I found that college students who are taking courses to become teachers can change their beliefs of how science and mathematics should be taught to and learned by K-12 students.
Most of these future teachers tell me when they start my course, they believe that K-12 students must memorize science and mathematics knowledge to learn it. They also believe that students cannot acquire knowledge through a process used by scientists and mathematicians called problem–solving. Problem-solving asks students to solve engaging and challenging problems that are provided without a strategy or solution. It also involves group work and a time to present and justify their strategies and solutions to the class.
To challenge my students’ beliefs, I ask future teachers to teach science and mathematics to students with problem-solving. At first they often resist because they believe that their students can only memorize science and mathematics knowledge. However, after they have asked the students to use problem-solving and find it successful, they discover that students can learn like scientists and mathematicians The evidence and experiences start to change their beliefs.
The way I reached these conclusions was by studying future teachers over the course of four years. I studied 113 future teachers’ beliefs in 10 sections of a course that I taught on how to teach science and mathematics. Throughout the course, I asked the future teachers to discover science and mathematics knowledge with problem-solving. I also had the future teachers teach students at a local school by asking them to learn with problem-solving.
To measure changes in future teachers’ beliefs following completion of the class, I asked them to complete a survey at the start and end of the course. At the end, the findings showed that the future teachers were significantly more likely to teach in a way that reflected how scientists and mathematicians solve problems.
It also appeared that their teaching of science with problem-solving encouraged their use of the method when they taught mathematics. Conversely, their teaching of mathematics with problem-solving encouraged their use of the method when they taught science.
Why it matters
This study matters because a teacher’s beliefs – their personal philosophy about teaching and learning – often determine how they will teach and what students will learn. And because problem-solving is necessary for scientific and mathematical literacy, students need teachers who will expose them to problem-solving.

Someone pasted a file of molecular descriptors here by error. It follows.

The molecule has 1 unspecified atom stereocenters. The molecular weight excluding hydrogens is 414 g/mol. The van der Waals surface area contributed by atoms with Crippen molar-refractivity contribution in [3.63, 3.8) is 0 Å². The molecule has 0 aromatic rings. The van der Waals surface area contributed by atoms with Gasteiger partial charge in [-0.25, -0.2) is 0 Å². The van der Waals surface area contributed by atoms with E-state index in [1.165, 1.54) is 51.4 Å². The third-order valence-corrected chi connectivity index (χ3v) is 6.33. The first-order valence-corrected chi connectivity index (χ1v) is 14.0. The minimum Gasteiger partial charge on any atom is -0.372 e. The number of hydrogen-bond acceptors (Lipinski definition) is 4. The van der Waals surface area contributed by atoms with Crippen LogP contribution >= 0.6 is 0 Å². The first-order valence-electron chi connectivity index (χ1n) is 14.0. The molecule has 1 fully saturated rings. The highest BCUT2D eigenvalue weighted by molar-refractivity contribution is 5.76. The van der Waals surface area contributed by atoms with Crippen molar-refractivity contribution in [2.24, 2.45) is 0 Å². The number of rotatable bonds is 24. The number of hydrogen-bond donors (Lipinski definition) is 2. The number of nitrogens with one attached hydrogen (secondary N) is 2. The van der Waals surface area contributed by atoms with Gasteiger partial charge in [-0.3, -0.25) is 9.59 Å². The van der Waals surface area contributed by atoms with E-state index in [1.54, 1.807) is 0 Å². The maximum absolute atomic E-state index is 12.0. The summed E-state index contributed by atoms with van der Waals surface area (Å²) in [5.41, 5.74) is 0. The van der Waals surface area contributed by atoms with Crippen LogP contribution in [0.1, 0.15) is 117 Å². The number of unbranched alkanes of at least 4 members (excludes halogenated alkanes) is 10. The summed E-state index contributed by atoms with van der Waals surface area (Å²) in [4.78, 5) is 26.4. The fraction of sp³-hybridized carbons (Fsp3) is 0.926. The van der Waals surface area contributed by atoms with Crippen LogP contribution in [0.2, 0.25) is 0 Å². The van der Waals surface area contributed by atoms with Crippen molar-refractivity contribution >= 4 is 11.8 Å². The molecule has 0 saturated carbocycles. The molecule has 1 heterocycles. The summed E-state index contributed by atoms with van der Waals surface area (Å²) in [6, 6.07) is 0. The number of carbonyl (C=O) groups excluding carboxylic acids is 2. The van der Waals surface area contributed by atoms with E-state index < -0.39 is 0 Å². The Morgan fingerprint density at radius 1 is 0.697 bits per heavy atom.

This study also matters because college professors who work with future teachers can employ similar strategies. They can place future educators in situations in which they must confront their beliefs about teaching and learning with evidence and experiences that contradict their beliefs.
What other research is being done?
Those who do similar research are trying to figure out how to assure future teachers use problem-solving in their future classrooms. I have taught many education students who did quite well in my course, and successfully used science and mathematics problem-solving with their students. However, former students that I ran into years later often told me that they do not use problem-solving as teachers. Instead, they reverted to simply asking students to memorize science and mathematics information. They told me the reason for this is that teachers in their present schools do not use problem-solving. I find this troubling.
It may be that one way to solidify beliefs about teaching through problem-solving instead of memorization would be for science and mathematics faculty to use problem-solving in their college classrooms. Research shows that similarities and coherence between college courses may increase the likelihood that future teachers will believe in the value of problem-solving. If so, then my students may become less likely to abandon the methods learned in their courses. In turn, they may be more likely to help make their future students more adept at mathematics and science.
Peter C. Cormas, California University of Pennsylvania
Peter C. Cormas, Associate Professor of Science Education, California University of Pennsylvania
This article is republished from The Conversation under a Creative Commons license. Read the original article. https://creativecommons.org/licenses/by-nd/4.0/
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